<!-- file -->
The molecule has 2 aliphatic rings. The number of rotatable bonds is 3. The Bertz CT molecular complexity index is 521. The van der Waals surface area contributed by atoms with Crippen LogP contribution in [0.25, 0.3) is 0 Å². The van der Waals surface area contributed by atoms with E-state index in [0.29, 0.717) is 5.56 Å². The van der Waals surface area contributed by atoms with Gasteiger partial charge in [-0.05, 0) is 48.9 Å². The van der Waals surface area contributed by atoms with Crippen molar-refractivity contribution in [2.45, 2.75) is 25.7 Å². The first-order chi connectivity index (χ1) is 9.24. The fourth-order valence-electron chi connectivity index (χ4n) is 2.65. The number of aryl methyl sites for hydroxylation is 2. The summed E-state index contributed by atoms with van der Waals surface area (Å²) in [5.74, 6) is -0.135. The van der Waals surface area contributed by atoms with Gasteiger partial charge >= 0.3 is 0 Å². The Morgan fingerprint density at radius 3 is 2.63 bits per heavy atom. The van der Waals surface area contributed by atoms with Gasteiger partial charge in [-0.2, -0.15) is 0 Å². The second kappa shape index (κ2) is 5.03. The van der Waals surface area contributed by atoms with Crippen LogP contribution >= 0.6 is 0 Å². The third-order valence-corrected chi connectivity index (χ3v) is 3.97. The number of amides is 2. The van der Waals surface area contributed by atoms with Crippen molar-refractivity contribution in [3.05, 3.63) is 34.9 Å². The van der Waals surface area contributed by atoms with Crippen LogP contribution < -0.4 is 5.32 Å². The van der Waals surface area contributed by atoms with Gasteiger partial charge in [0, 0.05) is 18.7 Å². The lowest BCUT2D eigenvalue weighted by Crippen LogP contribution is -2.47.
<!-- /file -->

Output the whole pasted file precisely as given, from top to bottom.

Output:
The molecule has 2 aliphatic rings. The number of rotatable bonds is 3. The Bertz CT molecular complexity index is 521. The van der Waals surface area contributed by atoms with Crippen LogP contribution in [0.25, 0.3) is 0 Å². The van der Waals surface area contributed by atoms with E-state index in [0.29, 0.717) is 5.56 Å². The van der Waals surface area contributed by atoms with Gasteiger partial charge in [-0.05, 0) is 48.9 Å². The van der Waals surface area contributed by atoms with Crippen molar-refractivity contribution in [2.45, 2.75) is 25.7 Å². The first-order chi connectivity index (χ1) is 9.24. The fourth-order valence-electron chi connectivity index (χ4n) is 2.65. The number of aryl methyl sites for hydroxylation is 2. The summed E-state index contributed by atoms with van der Waals surface area (Å²) in [5.74, 6) is -0.135. The van der Waals surface area contributed by atoms with Gasteiger partial charge >= 0.3 is 0 Å². The Morgan fingerprint density at radius 3 is 2.63 bits per heavy atom. The van der Waals surface area contributed by atoms with Gasteiger partial charge in [-0.2, -0.15) is 0 Å². The second kappa shape index (κ2) is 5.03. The van der Waals surface area contributed by atoms with Crippen LogP contribution >= 0.6 is 0 Å². The third-order valence-corrected chi connectivity index (χ3v) is 3.97. The number of amides is 2. The van der Waals surface area contributed by atoms with Crippen molar-refractivity contribution in [3.05, 3.63) is 34.9 Å². The van der Waals surface area contributed by atoms with Crippen LogP contribution < -0.4 is 5.32 Å². The van der Waals surface area contributed by atoms with Gasteiger partial charge in [0, 0.05) is 18.7 Å². The lowest BCUT2D eigenvalue weighted by Crippen LogP contribution is -2.47.